How do I describe Bhutanese cuisine? Yes, Ema (chili) is the first thing that comes to mind but if you ask me I like to describe Bhutanese food as a beautiful blend of vegetables (dried, fresh, boiled, broiled) and dairy…a lot of it. You’ll find cheese and butter everywhere. Dried cheese in our stews and dishes, stinky aged cheese in ezeys (similar to the Indian chutney) cheese in our porridges and in liquidated curd drinks. But would you believe me if I say that our food is so much more diverse that what I just listed?
I travel all over the country not just to talk about the travel destinations but personally I love traveling for food. But if you are visitor to Bhutan and you don’t have lot of time to go outside of Thimphu, let me introduce you to the general traditional cuisine that you will get to taste as a first time visitor.
I got an invite to Termalinca Resort and spa at their special Apa Restaurant where they serve traditional Bhutanese food. Thimphu has a lot of places where you can try Bhutanese Food from high end fine dining places to adventurous hole in the wall spots.
One of the most distinct components of our cuisine is the rice. We eat a lot of rice in Bhutan in comparison to most Asian countries and the Chhum Marp (red rice) will instantly grab your attention. It has a slighty nutty and gritty texture compared to white rice and it’s definitely more filling. The rice is also the very first part of the meal that we put on our plates before we proceed to the other dishes.
Hogay Cucumber salad with mixed with traditional local cheese. For more heat we add tiny pieces of diced chilies and onions to the salad. This is the closest dish that comes to a salad and the crunch from the cucumbers and its freshness is very refreshing for the palette.
This one might intimidate you the first time you see it but it is a local favourite. Sikam Paa is a nonveg dish that consists of the thickest strips of pork dish broiled in butter with red chilies and vegetables (dried turnip leaves, radish, spinach or potatoes). Of course the first time you see the dish, it might be a little too overwhelming because of the amount of fat but the slight heated sweetness of the chilies cooked with fresh butter and the fat of the pork brings out the most delicious meaty flavours. Tasting the vegetables cooked and drenched in the pork fat is heavenly. There’s a reason why Bhutanese love this pork dish so much.
If you’re curious about regional food but would like to try something without leaving the capital, you’ll find a lot of food from Bumthang in central Bhutan here. Jangbuli, a flat noodle dish mixed with a blend of hot butter, pepper, chili powder, salt and fried onions and garlic has become quite common over the years. Khuley, from the same region is buckwheat bread but some people also called buckwheat pancake with the way it looks. Compared to pancakes, Khuley is bitter and quite tough to chew on. I recommend smearing butter on it first and then trying it with stew to calm down the bitterness of the buckwheat dough.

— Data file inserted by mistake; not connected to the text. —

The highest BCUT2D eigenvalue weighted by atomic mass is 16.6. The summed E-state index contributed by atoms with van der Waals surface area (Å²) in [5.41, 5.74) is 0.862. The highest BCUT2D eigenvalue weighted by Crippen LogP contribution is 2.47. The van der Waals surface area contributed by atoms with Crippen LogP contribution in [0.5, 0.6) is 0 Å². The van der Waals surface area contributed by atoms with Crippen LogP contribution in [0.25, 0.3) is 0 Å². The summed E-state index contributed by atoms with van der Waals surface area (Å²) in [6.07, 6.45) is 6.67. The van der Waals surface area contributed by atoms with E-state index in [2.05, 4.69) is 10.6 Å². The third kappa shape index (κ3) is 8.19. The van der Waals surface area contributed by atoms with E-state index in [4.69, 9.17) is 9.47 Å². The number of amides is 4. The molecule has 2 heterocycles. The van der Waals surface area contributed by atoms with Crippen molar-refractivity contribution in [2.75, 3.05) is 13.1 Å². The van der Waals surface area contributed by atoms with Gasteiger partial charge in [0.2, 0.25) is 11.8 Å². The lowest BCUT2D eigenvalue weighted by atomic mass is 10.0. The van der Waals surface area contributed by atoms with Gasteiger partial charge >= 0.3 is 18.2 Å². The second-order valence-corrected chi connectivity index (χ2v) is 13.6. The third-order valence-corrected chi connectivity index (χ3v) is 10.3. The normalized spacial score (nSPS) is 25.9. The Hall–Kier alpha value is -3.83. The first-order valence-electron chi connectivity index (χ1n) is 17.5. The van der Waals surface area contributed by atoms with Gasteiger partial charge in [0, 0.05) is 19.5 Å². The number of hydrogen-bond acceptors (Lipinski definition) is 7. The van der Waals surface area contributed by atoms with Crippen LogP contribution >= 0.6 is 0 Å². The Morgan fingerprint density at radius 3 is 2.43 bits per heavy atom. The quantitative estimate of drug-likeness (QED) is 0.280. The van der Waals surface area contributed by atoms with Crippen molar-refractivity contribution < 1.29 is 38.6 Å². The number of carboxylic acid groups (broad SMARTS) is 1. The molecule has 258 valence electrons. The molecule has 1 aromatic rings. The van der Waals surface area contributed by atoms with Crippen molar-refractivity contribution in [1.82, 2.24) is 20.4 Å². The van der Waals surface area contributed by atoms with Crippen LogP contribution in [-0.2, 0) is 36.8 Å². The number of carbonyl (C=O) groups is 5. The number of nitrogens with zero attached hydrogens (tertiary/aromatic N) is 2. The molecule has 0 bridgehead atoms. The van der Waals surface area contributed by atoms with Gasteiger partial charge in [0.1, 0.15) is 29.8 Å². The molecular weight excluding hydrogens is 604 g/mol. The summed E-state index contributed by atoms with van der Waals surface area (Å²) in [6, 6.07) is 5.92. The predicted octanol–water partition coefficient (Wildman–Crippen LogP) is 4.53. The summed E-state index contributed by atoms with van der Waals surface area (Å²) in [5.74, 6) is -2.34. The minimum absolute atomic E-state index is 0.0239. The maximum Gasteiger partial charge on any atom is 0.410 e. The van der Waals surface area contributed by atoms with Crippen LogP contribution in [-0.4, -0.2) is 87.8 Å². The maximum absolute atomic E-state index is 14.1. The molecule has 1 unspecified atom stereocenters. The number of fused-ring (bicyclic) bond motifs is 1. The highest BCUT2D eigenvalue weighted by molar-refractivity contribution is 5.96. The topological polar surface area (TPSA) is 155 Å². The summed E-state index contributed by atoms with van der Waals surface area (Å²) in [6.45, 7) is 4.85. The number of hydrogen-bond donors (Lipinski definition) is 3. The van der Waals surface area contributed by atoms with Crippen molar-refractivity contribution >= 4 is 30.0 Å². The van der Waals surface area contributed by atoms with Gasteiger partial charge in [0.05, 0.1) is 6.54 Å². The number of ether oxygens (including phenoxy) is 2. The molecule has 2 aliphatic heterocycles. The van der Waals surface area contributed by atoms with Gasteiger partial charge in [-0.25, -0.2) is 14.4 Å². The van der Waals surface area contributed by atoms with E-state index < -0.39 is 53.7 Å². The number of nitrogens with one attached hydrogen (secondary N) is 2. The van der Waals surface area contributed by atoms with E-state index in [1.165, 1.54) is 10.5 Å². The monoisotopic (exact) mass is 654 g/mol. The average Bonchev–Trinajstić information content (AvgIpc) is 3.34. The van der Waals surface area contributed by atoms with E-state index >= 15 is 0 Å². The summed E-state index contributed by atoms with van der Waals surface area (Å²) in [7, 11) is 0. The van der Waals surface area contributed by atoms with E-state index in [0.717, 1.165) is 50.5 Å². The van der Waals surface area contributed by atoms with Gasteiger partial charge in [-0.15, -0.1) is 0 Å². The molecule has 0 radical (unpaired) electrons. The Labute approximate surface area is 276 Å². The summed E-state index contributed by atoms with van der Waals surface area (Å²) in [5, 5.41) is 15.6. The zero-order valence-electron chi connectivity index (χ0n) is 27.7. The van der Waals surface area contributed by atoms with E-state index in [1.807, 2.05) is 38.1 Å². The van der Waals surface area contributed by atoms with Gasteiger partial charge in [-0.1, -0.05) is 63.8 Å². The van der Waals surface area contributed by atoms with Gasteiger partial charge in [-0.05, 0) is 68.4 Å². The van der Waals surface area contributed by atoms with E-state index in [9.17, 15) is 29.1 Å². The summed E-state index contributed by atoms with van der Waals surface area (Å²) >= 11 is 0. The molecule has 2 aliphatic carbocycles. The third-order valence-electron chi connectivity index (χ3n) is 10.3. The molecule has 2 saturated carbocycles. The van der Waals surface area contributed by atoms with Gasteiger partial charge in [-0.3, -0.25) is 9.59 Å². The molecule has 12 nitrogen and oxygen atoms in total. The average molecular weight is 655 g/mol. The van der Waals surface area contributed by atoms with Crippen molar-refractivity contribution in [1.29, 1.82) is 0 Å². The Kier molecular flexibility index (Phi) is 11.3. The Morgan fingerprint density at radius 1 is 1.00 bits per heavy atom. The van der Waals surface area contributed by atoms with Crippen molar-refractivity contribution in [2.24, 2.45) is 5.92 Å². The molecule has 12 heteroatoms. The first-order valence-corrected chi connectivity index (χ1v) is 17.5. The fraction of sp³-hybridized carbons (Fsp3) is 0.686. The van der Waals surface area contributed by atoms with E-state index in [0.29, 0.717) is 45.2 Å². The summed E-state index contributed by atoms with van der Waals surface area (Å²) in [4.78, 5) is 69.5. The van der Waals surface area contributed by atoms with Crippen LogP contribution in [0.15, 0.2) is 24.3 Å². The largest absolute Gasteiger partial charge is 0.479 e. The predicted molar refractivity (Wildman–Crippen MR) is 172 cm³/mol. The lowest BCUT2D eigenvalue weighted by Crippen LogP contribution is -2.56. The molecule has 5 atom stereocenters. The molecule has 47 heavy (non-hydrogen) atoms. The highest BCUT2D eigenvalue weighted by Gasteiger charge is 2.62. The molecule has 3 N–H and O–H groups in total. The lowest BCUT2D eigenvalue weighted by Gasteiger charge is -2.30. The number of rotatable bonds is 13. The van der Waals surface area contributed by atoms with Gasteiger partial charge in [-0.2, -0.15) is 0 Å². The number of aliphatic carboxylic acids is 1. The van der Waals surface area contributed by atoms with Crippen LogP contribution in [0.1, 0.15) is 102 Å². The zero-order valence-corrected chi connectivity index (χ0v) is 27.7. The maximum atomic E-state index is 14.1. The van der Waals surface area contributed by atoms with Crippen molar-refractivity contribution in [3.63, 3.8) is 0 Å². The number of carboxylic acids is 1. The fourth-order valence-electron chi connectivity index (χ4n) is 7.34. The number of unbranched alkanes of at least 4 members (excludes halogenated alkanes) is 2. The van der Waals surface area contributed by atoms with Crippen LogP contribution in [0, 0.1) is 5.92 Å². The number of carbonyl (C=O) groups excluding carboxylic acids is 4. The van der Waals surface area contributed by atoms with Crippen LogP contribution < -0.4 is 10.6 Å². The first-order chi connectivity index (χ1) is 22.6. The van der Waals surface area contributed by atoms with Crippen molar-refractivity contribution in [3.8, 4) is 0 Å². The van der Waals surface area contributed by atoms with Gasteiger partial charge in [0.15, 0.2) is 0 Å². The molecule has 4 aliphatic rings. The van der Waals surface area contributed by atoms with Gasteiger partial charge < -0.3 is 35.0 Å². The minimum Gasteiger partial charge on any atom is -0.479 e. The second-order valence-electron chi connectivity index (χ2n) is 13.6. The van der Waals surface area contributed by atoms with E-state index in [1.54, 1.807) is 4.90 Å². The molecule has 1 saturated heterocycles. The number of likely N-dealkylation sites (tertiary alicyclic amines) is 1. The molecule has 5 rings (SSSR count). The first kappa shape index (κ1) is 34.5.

How about going west from central Bhutan? This isn’t a very common dish but ever since my experience at Nobgang village (where this dish hails from) I’ve been on a look out for the Jatsha Gondo. Very similar to the Thai crispy omelet, Jatsa Gongdo is a special egg dish made by pouring the egg mixture into hot oil through a sieve. It’s very popular in Punakha especially in Nobgang village.
Moving further west we have Lom – a braised dish of dried turnip leaves flavoured with fresh butter and dried red chilies. Turnip is especially very common in highland regions of Bhutan where it’s difficult to grow other vegetables.
The national dish of Bhutan ladies and gentlemen – Ema Datsi (chilies and cheese dish) At almost every restaurant or eatery, you’ll find a different rendition of this dish. Whether it’s cooked with dried red chilies or fresh green chilies, mixed with Indian processed cheese, fresh cottage cheese or stinky aged cheese, Ema Datsi is a dish you must try if you ever visit Bhutan.
Looking for chicken in a Bhutanese cuisine? Jasha maru is a chicken stew broiled in fresh butter, minced ginger and garlic and red chili powder. The gravy in this dish is absolutely the hero of the stew.
Jaju is what miso is for Japanese meals. Spinach cooked in a mixture of milk and water, the soup is a delicious side to a Bhutanese meal and helps wash down the dry meat and vegetables and clumps of rice.
What looks like a meat dish is actually an alternative for vegetarians. Jilli Namcho (wood ear mushrooms) is one of the many mushroom dishes that is quite popular in rural villages. You’ll also find chanterelles, matsutake and much more especially during mushroom reason in late summer.
Bhutanese cuisine is so much more than just chili and cheese. Besides the range that have been featured here, you’ll also find unique fascinating regional cuisines and food that are not really available in the capital. Go to yeegetaway‘s food stories for more interesting blogs on Bhutan’s traditional cuisine.